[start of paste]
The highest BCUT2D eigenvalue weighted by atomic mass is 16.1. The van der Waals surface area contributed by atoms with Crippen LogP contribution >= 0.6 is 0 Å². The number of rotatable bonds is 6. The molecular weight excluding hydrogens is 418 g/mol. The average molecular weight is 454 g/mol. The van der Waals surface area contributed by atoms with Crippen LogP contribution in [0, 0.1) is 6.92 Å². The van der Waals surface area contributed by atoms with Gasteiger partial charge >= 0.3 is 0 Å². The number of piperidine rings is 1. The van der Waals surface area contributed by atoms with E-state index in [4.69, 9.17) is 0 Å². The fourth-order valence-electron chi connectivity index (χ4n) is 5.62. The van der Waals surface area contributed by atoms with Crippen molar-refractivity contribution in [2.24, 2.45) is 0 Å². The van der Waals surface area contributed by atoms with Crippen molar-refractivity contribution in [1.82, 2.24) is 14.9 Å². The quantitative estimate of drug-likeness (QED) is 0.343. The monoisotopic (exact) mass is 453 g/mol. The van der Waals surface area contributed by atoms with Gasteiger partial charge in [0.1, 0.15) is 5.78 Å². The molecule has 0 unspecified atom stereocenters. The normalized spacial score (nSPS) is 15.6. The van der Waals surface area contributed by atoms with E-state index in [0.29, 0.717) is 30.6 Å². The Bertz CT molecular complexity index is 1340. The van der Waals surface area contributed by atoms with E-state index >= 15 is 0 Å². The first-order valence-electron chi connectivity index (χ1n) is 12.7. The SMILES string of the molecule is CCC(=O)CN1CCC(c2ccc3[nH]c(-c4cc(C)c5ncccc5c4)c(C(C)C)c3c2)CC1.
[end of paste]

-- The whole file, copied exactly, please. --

The highest BCUT2D eigenvalue weighted by atomic mass is 16.1. The van der Waals surface area contributed by atoms with Crippen LogP contribution >= 0.6 is 0 Å². The number of rotatable bonds is 6. The molecular weight excluding hydrogens is 418 g/mol. The average molecular weight is 454 g/mol. The van der Waals surface area contributed by atoms with Crippen LogP contribution in [0, 0.1) is 6.92 Å². The van der Waals surface area contributed by atoms with Gasteiger partial charge >= 0.3 is 0 Å². The number of piperidine rings is 1. The van der Waals surface area contributed by atoms with E-state index in [4.69, 9.17) is 0 Å². The fourth-order valence-electron chi connectivity index (χ4n) is 5.62. The van der Waals surface area contributed by atoms with Crippen molar-refractivity contribution in [2.24, 2.45) is 0 Å². The van der Waals surface area contributed by atoms with Crippen molar-refractivity contribution in [1.82, 2.24) is 14.9 Å². The quantitative estimate of drug-likeness (QED) is 0.343. The monoisotopic (exact) mass is 453 g/mol. The van der Waals surface area contributed by atoms with Gasteiger partial charge in [0.1, 0.15) is 5.78 Å². The molecule has 0 unspecified atom stereocenters. The normalized spacial score (nSPS) is 15.6. The van der Waals surface area contributed by atoms with E-state index in [0.29, 0.717) is 30.6 Å². The Bertz CT molecular complexity index is 1340. The van der Waals surface area contributed by atoms with E-state index >= 15 is 0 Å². The first-order valence-electron chi connectivity index (χ1n) is 12.7. The SMILES string of the molecule is CCC(=O)CN1CCC(c2ccc3[nH]c(-c4cc(C)c5ncccc5c4)c(C(C)C)c3c2)CC1.